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Protein:DNA Interactions

Promega products for studying protein:DNA interactions include gel shift assays and the HaloCHIP™ System—a fast alternative to traditional chromatin immunoprecipitation methods. In the HaloCHIP™ method, DNA-binding proteins of interest are expressed in cells as HaloTag® fusion proteins, crosslinked to DNA and then captured using the HaloLink™ Resin, which forms a highly specific, covalent interaction with HaloTag® proteins. The resin can be stringently washed to remove nonspecifically bound DNA and protein more efficiently than co-immunoprecipitation. The crosslinks are reversed to release purified DNA fragments from the resin. No antibodies are required.

The Gel Shift Assay Systems contain target oligonucleotides, a control extract containing DNA-binding proteins, binding buffer and reagents for phosphorylating oligonucleotides. The complete Gel Shift Assay System contains five additional double-stranded oligonucleotides that represent consensus binding sites for AP1, NF-κB, OCT1, CREB and TFIID. These oligonucleotides can be end-labeled and used as protein-specific probes or as specific or nonspecific competitor DNA in competition assays.

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Protein:DNA Interactions Basics


Analysis of protein:DNA interactions often requires straightforward methods for immobilizing proteins on solid surfaces in proper orientations without disrupting protein structure or function. This immobilization must not interfere with the binding capacity and can be achieved through the use of affinity tags. Functional protein microarrays normally contain full-length functional proteins or protein domains bound to a solid surface. Fluorescently labeled DNA is used to probe the array and identify proteins that bind to the specific probe. Protein microarrays provide a method for high-throughput identification of protein:DNA interactions.

Chromatin immunoprecipitation (ChIP) is a method used to determine whether DNA-binding proteins, such as transcription factors, associate with a specific genomic region in living cells or tissues. Cells are treated with formaldehyde to form covalent crosslinks between interacting proteins and DNA. Following crosslinking, cells are lysed, and the crude cell extracts are sonicated to shear the DNA. The DNA:protein complex is immunoprecipitated using an antibody that recognizes the protein of interest. The isolated complexes are washed and then eluted.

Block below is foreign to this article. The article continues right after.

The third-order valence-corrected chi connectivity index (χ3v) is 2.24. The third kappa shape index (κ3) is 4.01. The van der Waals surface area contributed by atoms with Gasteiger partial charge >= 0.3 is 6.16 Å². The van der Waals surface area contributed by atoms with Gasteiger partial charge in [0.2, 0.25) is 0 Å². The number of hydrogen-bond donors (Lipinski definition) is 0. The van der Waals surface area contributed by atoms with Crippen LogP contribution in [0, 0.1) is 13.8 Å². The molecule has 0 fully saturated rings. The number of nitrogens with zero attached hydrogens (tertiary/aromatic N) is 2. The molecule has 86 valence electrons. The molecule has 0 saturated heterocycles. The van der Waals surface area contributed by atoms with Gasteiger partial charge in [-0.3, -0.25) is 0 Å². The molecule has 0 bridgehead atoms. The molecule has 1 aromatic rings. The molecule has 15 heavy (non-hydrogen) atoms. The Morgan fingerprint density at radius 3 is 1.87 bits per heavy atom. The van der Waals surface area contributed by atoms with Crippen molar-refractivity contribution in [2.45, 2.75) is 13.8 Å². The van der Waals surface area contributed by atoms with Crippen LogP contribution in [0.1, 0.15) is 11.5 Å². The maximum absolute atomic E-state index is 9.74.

The standard ChIP assay requires 3–4 days for completion and requires antibodies highly specific to the protein of interest to immunoprecipitate the DNA:protein complex. HaloCHIP™ assays take 24–48 hours and do not require antibodies, generating results in less time and with fewer steps than traditional ChIP assays.

The electrophoretic mobility shift assay (EMSA) or gel shift assay is a simple method to detect DNA-binding proteins that is used widely in the study of sequence-specific DNA-binding proteins such as transcription factors. The gel shift assay is based on the observation that complexes of protein and DNA migrate through a nondenaturing polyacrylamide gel more slowly than free DNA fragments or double-stranded oligonucleotides due to the increase in mass.

Gel shift assays are performed by incubating a purified protein or a complex mixture of proteins with a labeled DNA fragment containing the putative protein-binding site. The reaction products are then analyzed on a nondenaturing polyacrylamide gel. The specificity of the DNA-binding protein for the putative binding site is established by competition experiments using DNA fragments or oligonucleotides containing a binding site for the protein of interest or other unrelated DNA sequences.